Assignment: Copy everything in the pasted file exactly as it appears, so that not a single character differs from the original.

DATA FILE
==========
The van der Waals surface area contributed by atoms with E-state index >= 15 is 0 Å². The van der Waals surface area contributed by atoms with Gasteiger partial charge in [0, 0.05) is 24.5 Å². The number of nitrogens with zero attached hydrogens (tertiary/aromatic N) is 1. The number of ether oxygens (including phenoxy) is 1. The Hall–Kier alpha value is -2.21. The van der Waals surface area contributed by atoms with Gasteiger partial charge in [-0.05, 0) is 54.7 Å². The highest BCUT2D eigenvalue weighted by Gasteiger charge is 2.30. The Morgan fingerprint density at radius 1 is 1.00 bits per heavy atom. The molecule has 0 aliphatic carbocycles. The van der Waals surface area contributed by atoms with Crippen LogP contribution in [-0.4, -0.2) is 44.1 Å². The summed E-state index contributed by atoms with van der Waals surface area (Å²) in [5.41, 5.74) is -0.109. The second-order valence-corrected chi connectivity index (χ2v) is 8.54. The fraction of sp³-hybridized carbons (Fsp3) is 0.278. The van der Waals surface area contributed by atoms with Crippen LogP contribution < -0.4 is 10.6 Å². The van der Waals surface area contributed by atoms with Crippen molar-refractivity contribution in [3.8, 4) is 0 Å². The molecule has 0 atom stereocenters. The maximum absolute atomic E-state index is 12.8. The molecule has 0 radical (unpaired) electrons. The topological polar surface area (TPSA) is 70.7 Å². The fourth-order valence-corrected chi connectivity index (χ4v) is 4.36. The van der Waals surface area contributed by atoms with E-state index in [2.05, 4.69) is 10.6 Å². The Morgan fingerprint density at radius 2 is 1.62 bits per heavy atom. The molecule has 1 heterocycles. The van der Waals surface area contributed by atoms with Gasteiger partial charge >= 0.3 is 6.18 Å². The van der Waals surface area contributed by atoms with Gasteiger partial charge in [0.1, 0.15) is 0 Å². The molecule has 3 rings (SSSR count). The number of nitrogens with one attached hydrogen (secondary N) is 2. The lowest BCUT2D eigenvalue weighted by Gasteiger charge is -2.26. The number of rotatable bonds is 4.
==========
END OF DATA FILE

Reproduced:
The van der Waals surface area contributed by atoms with E-state index >= 15 is 0 Å². The van der Waals surface area contributed by atoms with Gasteiger partial charge in [0, 0.05) is 24.5 Å². The number of nitrogens with zero attached hydrogens (tertiary/aromatic N) is 1. The number of ether oxygens (including phenoxy) is 1. The Hall–Kier alpha value is -2.21. The van der Waals surface area contributed by atoms with Gasteiger partial charge in [-0.05, 0) is 54.7 Å². The highest BCUT2D eigenvalue weighted by Gasteiger charge is 2.30. The Morgan fingerprint density at radius 1 is 1.00 bits per heavy atom. The molecule has 0 aliphatic carbocycles. The van der Waals surface area contributed by atoms with Crippen LogP contribution in [-0.4, -0.2) is 44.1 Å². The summed E-state index contributed by atoms with van der Waals surface area (Å²) in [5.41, 5.74) is -0.109. The second-order valence-corrected chi connectivity index (χ2v) is 8.54. The fraction of sp³-hybridized carbons (Fsp3) is 0.278. The van der Waals surface area contributed by atoms with Crippen LogP contribution < -0.4 is 10.6 Å². The van der Waals surface area contributed by atoms with Crippen molar-refractivity contribution in [3.8, 4) is 0 Å². The molecule has 0 atom stereocenters. The maximum absolute atomic E-state index is 12.8. The molecule has 0 radical (unpaired) electrons. The topological polar surface area (TPSA) is 70.7 Å². The fourth-order valence-corrected chi connectivity index (χ4v) is 4.36. The van der Waals surface area contributed by atoms with E-state index in [2.05, 4.69) is 10.6 Å². The Morgan fingerprint density at radius 2 is 1.62 bits per heavy atom. The molecule has 1 heterocycles. The van der Waals surface area contributed by atoms with Gasteiger partial charge >= 0.3 is 6.18 Å². The van der Waals surface area contributed by atoms with Gasteiger partial charge in [0.1, 0.15) is 0 Å². The molecule has 3 rings (SSSR count). The number of nitrogens with one attached hydrogen (secondary N) is 2. The lowest BCUT2D eigenvalue weighted by Gasteiger charge is -2.26. The number of rotatable bonds is 4.